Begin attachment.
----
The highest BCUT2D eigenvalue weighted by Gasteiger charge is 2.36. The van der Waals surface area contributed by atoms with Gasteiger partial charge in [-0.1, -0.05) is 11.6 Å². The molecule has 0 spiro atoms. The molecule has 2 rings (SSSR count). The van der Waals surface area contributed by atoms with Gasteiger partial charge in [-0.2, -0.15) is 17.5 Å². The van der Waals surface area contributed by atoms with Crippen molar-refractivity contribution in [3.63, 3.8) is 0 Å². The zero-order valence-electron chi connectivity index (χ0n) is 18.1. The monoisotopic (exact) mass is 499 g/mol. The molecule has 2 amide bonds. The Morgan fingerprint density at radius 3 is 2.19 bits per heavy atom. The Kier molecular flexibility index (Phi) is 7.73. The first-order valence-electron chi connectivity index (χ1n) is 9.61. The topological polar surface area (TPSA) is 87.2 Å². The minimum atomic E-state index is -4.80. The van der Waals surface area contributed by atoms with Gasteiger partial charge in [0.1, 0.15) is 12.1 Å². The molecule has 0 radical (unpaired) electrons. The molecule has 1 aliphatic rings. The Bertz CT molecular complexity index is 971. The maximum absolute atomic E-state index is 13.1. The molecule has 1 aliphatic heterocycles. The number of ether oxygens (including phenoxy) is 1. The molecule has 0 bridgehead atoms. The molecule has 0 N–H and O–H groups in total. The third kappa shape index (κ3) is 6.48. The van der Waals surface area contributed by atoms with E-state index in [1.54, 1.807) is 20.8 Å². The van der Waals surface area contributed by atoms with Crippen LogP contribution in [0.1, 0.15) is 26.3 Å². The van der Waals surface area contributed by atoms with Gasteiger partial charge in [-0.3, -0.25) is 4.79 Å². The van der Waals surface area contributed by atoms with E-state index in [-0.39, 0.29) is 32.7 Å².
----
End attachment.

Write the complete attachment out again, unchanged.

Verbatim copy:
The highest BCUT2D eigenvalue weighted by Gasteiger charge is 2.36. The van der Waals surface area contributed by atoms with Gasteiger partial charge in [-0.1, -0.05) is 11.6 Å². The molecule has 0 spiro atoms. The molecule has 2 rings (SSSR count). The van der Waals surface area contributed by atoms with Gasteiger partial charge in [-0.2, -0.15) is 17.5 Å². The van der Waals surface area contributed by atoms with Crippen molar-refractivity contribution in [3.63, 3.8) is 0 Å². The zero-order valence-electron chi connectivity index (χ0n) is 18.1. The monoisotopic (exact) mass is 499 g/mol. The molecule has 2 amide bonds. The Morgan fingerprint density at radius 3 is 2.19 bits per heavy atom. The Kier molecular flexibility index (Phi) is 7.73. The first-order valence-electron chi connectivity index (χ1n) is 9.61. The topological polar surface area (TPSA) is 87.2 Å². The minimum atomic E-state index is -4.80. The van der Waals surface area contributed by atoms with Gasteiger partial charge in [0.1, 0.15) is 12.1 Å². The molecule has 0 radical (unpaired) electrons. The molecule has 1 aliphatic rings. The Bertz CT molecular complexity index is 971. The maximum absolute atomic E-state index is 13.1. The molecule has 1 aliphatic heterocycles. The number of ether oxygens (including phenoxy) is 1. The molecule has 0 bridgehead atoms. The molecule has 0 N–H and O–H groups in total. The third kappa shape index (κ3) is 6.48. The van der Waals surface area contributed by atoms with E-state index in [1.54, 1.807) is 20.8 Å². The van der Waals surface area contributed by atoms with Crippen LogP contribution in [0.1, 0.15) is 26.3 Å². The van der Waals surface area contributed by atoms with Gasteiger partial charge in [-0.3, -0.25) is 4.79 Å². The van der Waals surface area contributed by atoms with E-state index in [-0.39, 0.29) is 32.7 Å².